18 September 2010

The Present Effect of the Proposed Family Law Act

Important Update: The Family Law Act was introduced on 14 November 2011 and contains a number of provisions which are critical to the comments made in this post. See my posts "The Early and Unlamented Deaths of ss. 90 and 120.1: Government takes quick action on parental support and unmarried persons' property agreements" and "Family Law Act Introduced!" for more information.

A lot of people have been asking about how the proposed Family Law Act, described in the recently-released White Paper (PDF), impacts on their present legal problems. This is an important question because the proposed new law differs from the current Family Relations Act quite significantly. The answer, however, is simple: the Family Law Act doesn't have any effect at all right now, and won't for some time.

The White Paper discusses a bunch of policy options about different issues in family law, and provides a sketch of what the legislation flowing from those options might look like. The Family Law Act isn't finished yet and some policy decisions still need to be made by the Attorney General's office, and as a result it's a long way from becoming law.

Although I expect that the draft Family Law Act which eventually makes its way to the legislature will look an awful lot like the act described in the White Paper, it would be unwise in the extreme to start making plans and drafting agreements on the assumption that what we presently see is what we'll eventually get.

From Draft Legislation to Law

When the new Family Law Act is ready to go, which won't be until some time in 2011, the provincial government will table the draft act as bill in the legislature, where the bill will be subject to debate by all parties and possibly be amended as a result. Since the present government has a healthy majority, the passage of the bill is almost a sure thing.

Once the bill passes its third and final reading, the Family Law Act will become law when it receives royal assent. "Royal assent" is essentially a constitutional tip of the hat to Queen and is given by the Lieutenant Governor on the advice of (and at the timing of) the government.

Taking Effect

Under s. 3 of the Interpretation Act, the commencement date of a new act is the date on which it receives royal assent, unless the act itself says otherwise. Because it's important that people be able to plan their lives in accordance with the law in force at the time, new laws rarely take effect earlier than the date of royal asset.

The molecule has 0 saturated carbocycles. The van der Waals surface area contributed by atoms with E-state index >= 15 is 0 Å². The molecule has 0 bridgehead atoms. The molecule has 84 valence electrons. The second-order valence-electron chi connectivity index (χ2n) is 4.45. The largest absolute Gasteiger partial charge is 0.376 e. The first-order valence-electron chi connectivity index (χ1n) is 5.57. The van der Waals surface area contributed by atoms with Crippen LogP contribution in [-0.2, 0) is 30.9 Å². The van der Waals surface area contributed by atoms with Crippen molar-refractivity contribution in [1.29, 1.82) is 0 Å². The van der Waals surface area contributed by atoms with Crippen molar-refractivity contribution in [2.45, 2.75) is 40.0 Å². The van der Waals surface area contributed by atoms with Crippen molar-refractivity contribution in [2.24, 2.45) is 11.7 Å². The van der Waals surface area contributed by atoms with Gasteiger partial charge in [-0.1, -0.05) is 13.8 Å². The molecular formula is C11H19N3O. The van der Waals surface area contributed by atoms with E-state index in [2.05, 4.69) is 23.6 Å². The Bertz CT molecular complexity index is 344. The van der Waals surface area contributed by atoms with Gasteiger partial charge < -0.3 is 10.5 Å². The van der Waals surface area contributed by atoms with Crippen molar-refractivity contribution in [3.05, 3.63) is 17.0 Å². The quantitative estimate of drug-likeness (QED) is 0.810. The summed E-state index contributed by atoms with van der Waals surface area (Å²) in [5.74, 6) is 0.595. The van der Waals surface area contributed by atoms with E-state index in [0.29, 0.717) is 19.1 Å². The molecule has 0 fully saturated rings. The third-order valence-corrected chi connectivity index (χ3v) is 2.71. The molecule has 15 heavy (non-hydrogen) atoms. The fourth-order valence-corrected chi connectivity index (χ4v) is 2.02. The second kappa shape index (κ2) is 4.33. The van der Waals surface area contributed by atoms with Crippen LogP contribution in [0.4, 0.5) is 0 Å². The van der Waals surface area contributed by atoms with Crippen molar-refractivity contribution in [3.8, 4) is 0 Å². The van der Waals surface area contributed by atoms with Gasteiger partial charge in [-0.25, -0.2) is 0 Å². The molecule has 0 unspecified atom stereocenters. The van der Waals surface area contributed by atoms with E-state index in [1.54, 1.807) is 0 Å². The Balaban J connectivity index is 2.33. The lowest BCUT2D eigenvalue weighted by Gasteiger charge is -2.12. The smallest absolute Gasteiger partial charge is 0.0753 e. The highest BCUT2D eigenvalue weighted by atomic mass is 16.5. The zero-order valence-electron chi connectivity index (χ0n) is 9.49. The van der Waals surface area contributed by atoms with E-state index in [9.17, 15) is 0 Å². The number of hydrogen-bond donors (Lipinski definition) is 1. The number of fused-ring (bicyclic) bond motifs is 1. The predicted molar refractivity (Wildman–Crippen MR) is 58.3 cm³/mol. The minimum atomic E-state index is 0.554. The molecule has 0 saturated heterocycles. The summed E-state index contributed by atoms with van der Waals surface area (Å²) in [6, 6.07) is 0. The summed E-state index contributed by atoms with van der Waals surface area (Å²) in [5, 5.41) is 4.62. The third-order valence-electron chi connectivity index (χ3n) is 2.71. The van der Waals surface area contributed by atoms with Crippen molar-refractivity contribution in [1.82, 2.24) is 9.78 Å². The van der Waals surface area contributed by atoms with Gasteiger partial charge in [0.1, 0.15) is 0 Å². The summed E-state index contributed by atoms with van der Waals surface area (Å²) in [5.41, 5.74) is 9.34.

Under s. 4 of the act, a new act comes into force at the beginning of the day of its commencement, and any legislation it repeals ceases to have effect at the same time. "Coming into force" means becoming the official, binding law of the land. Legislation which is "repealed" has been cancelled or voided.

What all this means is that if the new act receives royal assent on 1 October 2011, for example, the new Family Law Act will be law, and the old Family Relations Act will cease to have effect, from October 1st forward. A new Family Law Act will not have a retroactive effect unless it says it has a retroactive effect, and that's unlikely.

Existing Family Relations Act Proceedings

Section 36 of the Interpretation Act says that "every proceeding commenced under the former enactment must be continued under and in conformity with the new enactment so far as it may be done consistently with the new enactment."

Note that last bit. There are likely going to be a lot of proceedings under the old act which can't be "done consistently" with the new act (for example, claims for parental support or claims for child custody) and in cases like this the proceeding will have to continue under the old act. This is very important because s. 37 says that:
(1) The repeal of all or part of an enactment, or the repeal of an enactment and the substitution for it of another enactment, or the amendment of an enactment must not be construed to be or to involve either a declaration that the enactment was or was considered by the Legislature or other body or person who enacted it to have been previously in force, or a declaration about the previous state of the law.
(2) The amendment of an enactment must not be construed to be or to involve a declaration that the law under the enactment prior to the amendment was or was considered by the Legislature or other body or person who enacted it to have been different from the law under the enactment as amended.
In other words, you don't get to argue that you should win a point because the new law is different than the old law. The court won't be allowed to draw any conclusions about proceedings under the old law just because the new law says something different than the old law.


The Family Law Act described by the White Paper doesn't exist except as a policy proposal. It may become one of the laws of British Columbia in the future, but that will require a complete draft Family Law Act passing through the legislature and receiving royal assent. Don't make any plans on the assumption that the law which eventually comes into force will look like the White Paper's proposal.

If the Family Law Act becomes law, it will have legal effect beginning on the day it receives royal assent unless the act itself says otherwise. At present, the Family Law Act described by the White Paper has no legal effect.

Family Relations Act proceedings existing at the time the Family Law Act comes into force will continue under the new act to the extent possible. Proceedings based on any provisions of the Family Relations Act not carried on in the new act will continue under the old act.

For more information about the White Paper, click on the "White Paper" label below.